The investment of billions of dollars spent in the last 30 years building a tourism industry with world-class resorts, beaches and hotels also created an awareness in Egyptians to protect the Red Sea’s fragile marine ecosystem. A single major oil spill could indeed cause economic disaster. In the northern Red Sea such could happen with oil platforms within striking distance of Hurghada and Sharm El-Sheikh. Luckily the deep waters in the central Red Sea basin prevents building rigs further from the coast. But more to the north, in the shallower waters of the Gulf of Suez, Egypt’s main oil producing area accounts for 80 percent of the country’s oil production. Over 180 offshore platforms siphon oil from the gulf’s maturing sub-sea fields, their gas flares illuminating the night sky.
The northern Red Sea as we witness it today, still offers interesting photogenic sites with healthy corals and many fish species moving around in their coral habitats. Lion-, butterfly-, soldier-, squirrel-, crocodile-, banner-fish and moray eels are abundant, with occasional visits of a turtle or dolphins. Not to forget the snappers, batfish, damselfish, blue spotted rays, groupers, and numerous anthias swarming along the drop offs. Sharks however have become rare visitors of the diving sites south of the Sinai peninsula.
For fish-eye shooters many of these species are ideal targets to approach from a very close distance against a blue background and with bright sunlight. Divers, or the diving boat on the surface can help to enhance the perspective. This wide angle mixed-lighting technique* works very well on reef locations where colorful fishes often linger in their habitats, like a branch of soft coral expanding in the current or a stony coral table. My best pictures were actually taken in shallow water under the boat were lionfish, butterflyfish and moray eels were willing to pose for me. The boat on the surface hid the sun but kept the sunrays spreading around the silhoutte of the boat. With a small aperture and the strobes set at half power this created a pleasant contrast between the bright strobe-lit fish on the foreground and the slightly darkish blue background (see picture at the front as an example). The resulting strong light-dark boundaries give the suggestion of clair-obscur, a suggestive effect often seen in in Dutch paintings of the 17th century.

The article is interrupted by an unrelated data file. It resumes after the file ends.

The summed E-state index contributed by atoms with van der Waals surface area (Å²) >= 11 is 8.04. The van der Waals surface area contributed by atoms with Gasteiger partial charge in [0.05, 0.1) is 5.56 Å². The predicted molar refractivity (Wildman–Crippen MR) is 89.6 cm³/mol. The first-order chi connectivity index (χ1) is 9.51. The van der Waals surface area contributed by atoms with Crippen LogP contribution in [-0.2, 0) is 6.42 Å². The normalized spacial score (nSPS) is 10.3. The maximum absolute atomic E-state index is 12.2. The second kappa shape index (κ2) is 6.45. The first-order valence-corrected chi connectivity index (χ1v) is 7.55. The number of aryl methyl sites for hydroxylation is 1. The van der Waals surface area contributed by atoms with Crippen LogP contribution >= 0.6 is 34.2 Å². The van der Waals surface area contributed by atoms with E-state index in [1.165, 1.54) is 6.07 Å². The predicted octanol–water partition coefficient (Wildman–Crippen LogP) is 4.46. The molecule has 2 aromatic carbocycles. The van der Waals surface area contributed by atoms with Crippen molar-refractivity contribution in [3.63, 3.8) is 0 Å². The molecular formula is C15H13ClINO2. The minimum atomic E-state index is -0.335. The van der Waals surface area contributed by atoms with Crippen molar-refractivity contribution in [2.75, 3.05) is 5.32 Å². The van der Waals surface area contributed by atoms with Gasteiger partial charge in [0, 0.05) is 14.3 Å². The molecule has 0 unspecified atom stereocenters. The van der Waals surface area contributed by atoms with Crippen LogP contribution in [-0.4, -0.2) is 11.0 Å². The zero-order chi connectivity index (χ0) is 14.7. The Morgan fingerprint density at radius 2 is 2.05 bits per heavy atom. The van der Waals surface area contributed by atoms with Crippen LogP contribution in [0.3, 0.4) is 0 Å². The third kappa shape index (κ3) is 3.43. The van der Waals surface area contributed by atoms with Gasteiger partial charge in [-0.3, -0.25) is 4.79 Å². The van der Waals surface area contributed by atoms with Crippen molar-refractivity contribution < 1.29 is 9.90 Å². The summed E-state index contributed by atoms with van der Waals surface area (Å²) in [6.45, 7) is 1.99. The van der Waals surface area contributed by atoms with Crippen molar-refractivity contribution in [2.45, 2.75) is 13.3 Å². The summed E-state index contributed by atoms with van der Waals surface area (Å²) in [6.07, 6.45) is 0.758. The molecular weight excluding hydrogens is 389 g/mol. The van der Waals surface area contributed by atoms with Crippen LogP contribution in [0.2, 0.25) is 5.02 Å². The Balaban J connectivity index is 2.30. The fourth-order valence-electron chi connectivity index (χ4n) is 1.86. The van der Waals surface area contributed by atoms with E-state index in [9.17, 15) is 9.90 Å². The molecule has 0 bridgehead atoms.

Another must for northern Red sea divers are the wrecks. Wreck dives are also a challenge for UW photographers. Our morning dive to the famous Thistlegorm wreck at Shab Ali near the SW point of the Sinai desert was quite hectic with strong currents and low visibility on the wreck. The greatest challenge of visiting the Thistlegorm are the motorbikes and lorries, and swarms of smaller fish inside the holds. Another series of sunken ships can be found north of Shab Abu Nuhas closer to Hurghada. Here four wrecks are lined up in sequence: Ghiannis D, Carnatic, Chrisoula K. and Kimon M. A strong wind and high waves made it difficult to approach Chrisoula K. in the small ribs. A reason for the captain to cancel further visits to the wrecks and head for reefs closer to the coastline.
Overall, my feeling is that despite the beauty of the Red sea's underwater world, its diving hazards should never be underestimated. Strong winds, currents and high waves can create difficult conditions, especially for UW photographers carrying heavy equipment. When the big boat is not able to approach the diving site, a bumpy ride with the ribs is the only option. Climbing aboard a rocking dinghy after handing over camera and gear to the skipper in moving seas is certainly a physical challenge, but not a pleasure for the less athletic or elderly divers. The same holds for deploying your surface marker buoy at the end of a dive, while holding the camera in one hand and inflating the buoy with your free hand.
Source and links:
*Underwater Photography Masterclass. Alex Mustard, Ammonite Press, 2016.